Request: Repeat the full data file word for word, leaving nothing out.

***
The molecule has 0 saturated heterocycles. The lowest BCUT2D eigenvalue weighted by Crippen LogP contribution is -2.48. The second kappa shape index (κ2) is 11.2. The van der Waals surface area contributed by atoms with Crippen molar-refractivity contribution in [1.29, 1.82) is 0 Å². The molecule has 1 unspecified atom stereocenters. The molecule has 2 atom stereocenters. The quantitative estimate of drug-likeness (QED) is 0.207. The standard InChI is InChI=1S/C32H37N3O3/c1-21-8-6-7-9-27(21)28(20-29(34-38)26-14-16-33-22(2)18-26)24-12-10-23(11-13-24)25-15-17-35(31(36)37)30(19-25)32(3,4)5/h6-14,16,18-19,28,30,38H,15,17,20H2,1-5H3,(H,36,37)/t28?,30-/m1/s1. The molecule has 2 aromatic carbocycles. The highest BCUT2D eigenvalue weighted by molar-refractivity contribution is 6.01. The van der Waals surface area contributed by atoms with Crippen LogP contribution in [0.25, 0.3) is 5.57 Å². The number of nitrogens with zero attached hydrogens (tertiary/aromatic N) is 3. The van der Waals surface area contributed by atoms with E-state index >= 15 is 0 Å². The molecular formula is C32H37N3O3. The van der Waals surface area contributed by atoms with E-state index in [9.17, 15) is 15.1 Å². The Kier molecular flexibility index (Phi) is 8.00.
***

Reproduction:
The molecule has 0 saturated heterocycles. The lowest BCUT2D eigenvalue weighted by Crippen LogP contribution is -2.48. The second kappa shape index (κ2) is 11.2. The van der Waals surface area contributed by atoms with Crippen molar-refractivity contribution in [1.29, 1.82) is 0 Å². The molecule has 1 unspecified atom stereocenters. The molecule has 2 atom stereocenters. The quantitative estimate of drug-likeness (QED) is 0.207. The standard InChI is InChI=1S/C32H37N3O3/c1-21-8-6-7-9-27(21)28(20-29(34-38)26-14-16-33-22(2)18-26)24-12-10-23(11-13-24)25-15-17-35(31(36)37)30(19-25)32(3,4)5/h6-14,16,18-19,28,30,38H,15,17,20H2,1-5H3,(H,36,37)/t28?,30-/m1/s1. The molecule has 2 aromatic carbocycles. The highest BCUT2D eigenvalue weighted by molar-refractivity contribution is 6.01. The van der Waals surface area contributed by atoms with Crippen LogP contribution in [0.25, 0.3) is 5.57 Å². The number of nitrogens with zero attached hydrogens (tertiary/aromatic N) is 3. The van der Waals surface area contributed by atoms with E-state index >= 15 is 0 Å². The molecular formula is C32H37N3O3. The van der Waals surface area contributed by atoms with E-state index in [9.17, 15) is 15.1 Å². The Kier molecular flexibility index (Phi) is 8.00.